“Jeff Tigere, who was my team captain then, left with Costa Dinha — such experienced players rewarded by a deserving move and you start to question the distance you need to cover in order to get to that level.”
“Then Tonderai Chavhanga also started making it big, and this was a player I had played against while we were at school. and now that my peers were making it, and setting standards, that’s the direction I needed to be heading towards, but because it wasn’t that easy then to break through, it made me realise and appreciate how these athletes made the best of the smallest of opportunities.”
After setting the domestic rugby scene alight, Mbanje moved to England where he had a stint at Sheffield Rugby Club before relocating to South Africa.
It was in South Africa that Mbanje established himself as one of Zimbabwe’s top rugby exports, briefly featuring for Border Bulldogs and Valke, then a South African Currie Cup club, Western Province Club Rugby and later the Johannesburg-based club Raiders.
But by the time he was based in South Africa, Mbanje was already a key member of the Cheetahs side — arguably the best sevens team the country has produced in history.
“Credit should go to [ex-Zimbabwe Rugby Union president and Cheetahs team manager] Bruce Hobson for his persistence in getting the Zimbabwe Sevens rugby functioning again. Wanting the Zimbabwe Sevens rugby team to compete at a higher level gave us the platform to showcase our talents to the world.
“We were also lucky to have good coaches in Gilbert Nyamutsamba and Liam Middleton; them, together with Hobson, were just the perfect match, unquestionably. So often they worked with nothing and made something out of it.”
Mbanje feels the different special qualities among the different players in the Cheetahs setup at the time made them a formidable side, which could compete against the best sides in the world.
“Players like Danny Hondo, Jacques Leitao, Fortune Chipendu, Rueben Kumpasa, Prayer Chitenderu, TJ Chifokoyo and Norman Mukondiwa had the perfect body language for games, that was well complemented with a hint of leadership. The likes of Tangai Nemadire, Gerald Sibanda, Gardner Nechironga, Kilvan Magunje, and Silethokuhle Ndlovu always had that fire and fuel while the others like Lucky Sithole, Victor Chiwara and Stephen Hunduza have such admirable work ethics; it’s an endless list of names that have played in my favour,” Mbanje said.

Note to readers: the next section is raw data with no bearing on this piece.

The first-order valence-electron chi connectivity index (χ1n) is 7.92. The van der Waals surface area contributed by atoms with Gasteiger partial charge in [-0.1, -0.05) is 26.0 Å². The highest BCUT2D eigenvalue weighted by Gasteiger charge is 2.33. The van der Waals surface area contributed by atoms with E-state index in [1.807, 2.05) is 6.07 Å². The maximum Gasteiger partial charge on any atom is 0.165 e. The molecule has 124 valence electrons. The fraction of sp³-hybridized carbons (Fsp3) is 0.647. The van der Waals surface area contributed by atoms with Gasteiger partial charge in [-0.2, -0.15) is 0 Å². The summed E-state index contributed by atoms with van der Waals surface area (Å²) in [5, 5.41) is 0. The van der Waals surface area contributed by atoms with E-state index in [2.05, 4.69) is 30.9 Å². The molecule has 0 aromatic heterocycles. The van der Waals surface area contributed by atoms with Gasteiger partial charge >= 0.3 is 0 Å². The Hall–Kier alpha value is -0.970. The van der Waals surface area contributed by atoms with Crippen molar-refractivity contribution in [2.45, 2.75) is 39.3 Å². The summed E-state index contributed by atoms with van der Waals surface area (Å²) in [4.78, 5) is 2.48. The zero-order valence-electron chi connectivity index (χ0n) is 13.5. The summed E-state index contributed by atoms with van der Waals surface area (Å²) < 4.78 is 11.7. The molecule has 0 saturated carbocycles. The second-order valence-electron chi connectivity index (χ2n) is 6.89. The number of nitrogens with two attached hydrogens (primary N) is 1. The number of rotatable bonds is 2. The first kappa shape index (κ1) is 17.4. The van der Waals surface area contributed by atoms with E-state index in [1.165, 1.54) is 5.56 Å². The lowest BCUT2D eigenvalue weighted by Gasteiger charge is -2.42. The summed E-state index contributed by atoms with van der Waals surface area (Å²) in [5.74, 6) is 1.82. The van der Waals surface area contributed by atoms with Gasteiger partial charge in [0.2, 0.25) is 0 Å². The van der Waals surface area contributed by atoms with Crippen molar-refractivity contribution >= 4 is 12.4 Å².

Two months ago, Mbanje celebrated his 36th birthday and with his rugby days seemingly behind him, he refused to accept the tag that he is now retired as he feels he still has a lot to offer to the game.
“I’m not really quite accomplished by the word retired, I know I get quizzed about it frequently, but nothing scares me more than saying one thing and waking up the next day driven by fresh ambitions and stronger convictions that leave me facing a cocktail of contradictions and conflicting statements.”
“I’m such a competitive soul and insistently view impossibilities as the possibilities of making things possible; after all, the best solutions come out from the worst situations. So being the person I am, I’m constantly looking for excuses to expand and grow.”
With a return to the Cheetahs lineup now looking highly unlikely, Mbanje looks set to remain a key figure in the Zimbabwe Sevens setup for many more years to come.
Early this year, the former star was roped in to the Cheetahs technical team headed by Nyamutsamba to pass on his experience to the younger players ahead of the Kwese Sports Victoria Sevens, where he also made some cameo appearances for the president’s VII side.
“Rugby was just a way to introduce me to the world, and I would like to use every inch of respect I can get from having played for the national team to get around in places I would have not had any chance to get around. My success is beyond being personal property and I would like to view it as an instrument to someone else’s success. My success is my access card and passport to more responsibilities,” Mbanje declared.